Valeria Lukyanova has been in the spotlight a lot as of late, most notably for her obsession with looking like a human Barbie and her insane impossible body to match. Recently she was in the news for hanging out with her male counterpart, Justin Jedlica, 32, the real life "Ken."
The Sun reported that Lukyanova, from Ukraine, and New York native Jedlica, who has spent approximately $110,000 on various plastic surgery enhancements spent time together at a photo shoot and didn't exactly enjoy each other's company.
Now the Sun Newspaper based in London gives readers a closer look at the life of the bizarre blond model.
The Sun reported that Valeria lives on a strict liquid-only diet, thus giving way for her tiny figure and waist that looks impossibly small, though she claims she's never had any plastic surgery on it.
Valeria also believes that she is from a distant planet. Her friend Dominica" Oleynik, and fellow Barbie lookalike said to The Sun, "Me and Lera (Valeria), we come from the constellation of Pleiades. There, such looks are normal."
Valeria said of her blond counterpart to The Sun, "When I first saw Dominica, I immediately recognised her from our past lives."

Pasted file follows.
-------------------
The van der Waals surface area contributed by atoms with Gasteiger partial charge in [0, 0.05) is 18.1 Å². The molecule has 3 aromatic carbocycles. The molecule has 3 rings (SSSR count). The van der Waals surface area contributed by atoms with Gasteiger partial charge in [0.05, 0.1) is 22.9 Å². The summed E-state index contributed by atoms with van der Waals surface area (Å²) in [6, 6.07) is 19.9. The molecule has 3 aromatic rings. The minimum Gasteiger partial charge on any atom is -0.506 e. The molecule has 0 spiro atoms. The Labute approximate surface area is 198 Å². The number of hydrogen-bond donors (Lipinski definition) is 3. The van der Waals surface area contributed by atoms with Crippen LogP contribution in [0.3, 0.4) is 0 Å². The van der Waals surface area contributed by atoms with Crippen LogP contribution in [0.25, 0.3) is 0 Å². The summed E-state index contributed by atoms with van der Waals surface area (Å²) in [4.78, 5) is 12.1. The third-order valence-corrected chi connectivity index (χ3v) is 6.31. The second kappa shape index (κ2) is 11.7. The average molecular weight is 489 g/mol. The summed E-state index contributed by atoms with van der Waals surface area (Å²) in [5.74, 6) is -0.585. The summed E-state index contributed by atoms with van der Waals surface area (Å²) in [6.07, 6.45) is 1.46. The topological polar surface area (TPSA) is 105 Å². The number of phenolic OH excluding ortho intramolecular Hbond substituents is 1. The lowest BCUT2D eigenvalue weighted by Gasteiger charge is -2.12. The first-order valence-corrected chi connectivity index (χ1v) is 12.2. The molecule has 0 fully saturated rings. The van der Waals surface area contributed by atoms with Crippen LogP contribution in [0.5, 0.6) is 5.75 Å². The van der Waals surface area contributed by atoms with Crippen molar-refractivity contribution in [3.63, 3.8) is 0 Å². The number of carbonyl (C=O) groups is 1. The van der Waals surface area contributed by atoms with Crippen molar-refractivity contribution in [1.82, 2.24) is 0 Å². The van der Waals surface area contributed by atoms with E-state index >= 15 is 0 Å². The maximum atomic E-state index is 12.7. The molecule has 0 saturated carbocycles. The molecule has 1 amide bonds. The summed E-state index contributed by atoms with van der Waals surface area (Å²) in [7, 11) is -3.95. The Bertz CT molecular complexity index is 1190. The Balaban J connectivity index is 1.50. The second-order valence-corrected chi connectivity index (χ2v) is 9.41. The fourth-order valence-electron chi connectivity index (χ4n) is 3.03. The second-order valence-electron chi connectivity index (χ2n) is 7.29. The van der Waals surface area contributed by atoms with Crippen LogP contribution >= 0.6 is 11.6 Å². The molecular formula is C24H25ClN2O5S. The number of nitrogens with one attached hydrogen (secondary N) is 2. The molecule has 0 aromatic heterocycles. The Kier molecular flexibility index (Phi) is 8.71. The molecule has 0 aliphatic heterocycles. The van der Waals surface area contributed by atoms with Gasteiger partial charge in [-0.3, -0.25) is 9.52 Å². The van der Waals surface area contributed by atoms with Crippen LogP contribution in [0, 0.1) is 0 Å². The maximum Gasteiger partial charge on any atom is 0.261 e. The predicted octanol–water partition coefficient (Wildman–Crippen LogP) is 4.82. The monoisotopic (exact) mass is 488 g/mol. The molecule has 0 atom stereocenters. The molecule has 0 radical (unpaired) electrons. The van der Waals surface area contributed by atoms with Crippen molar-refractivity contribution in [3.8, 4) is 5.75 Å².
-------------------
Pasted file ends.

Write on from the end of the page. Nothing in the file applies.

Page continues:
Valeria's father is a former DJ and builder and her mother works in the military sector. She grew up in Tiraspol, Transnistria which is a Russian area in Moldova.
The Barbie lookalike says that she relies on "prana" which is a Hindu tradition that means life force, to give her nourishment, since she doesn't eat. She said to Russian newspaper in October, "For the last four months I've been on a liquid diet and then I plan to drink only water. After that I will live only on the prana. For many years I was on a raw food diet, but for deeper spiritual practices I need to improve myself."
Valeria is scarily skinny but is still worried about putting on weight.
"I am afraid that I am gaining weight. Now I'm 45kg (7st), although before I was 42kg (6st 9lbs). With time I will learn to adjust the weight in my mind," she said reported The Sun.
Though many people look at her and are critical, she says that she takes it as a compliment.
"It's hard work but they dismiss it as something done by surgeons or computer artists. But I don't take them seriously. I'm even flattered," she said to The Sun. "It's what success is like. I'm happy I seem unreal to them. It means I'm doing a good job."
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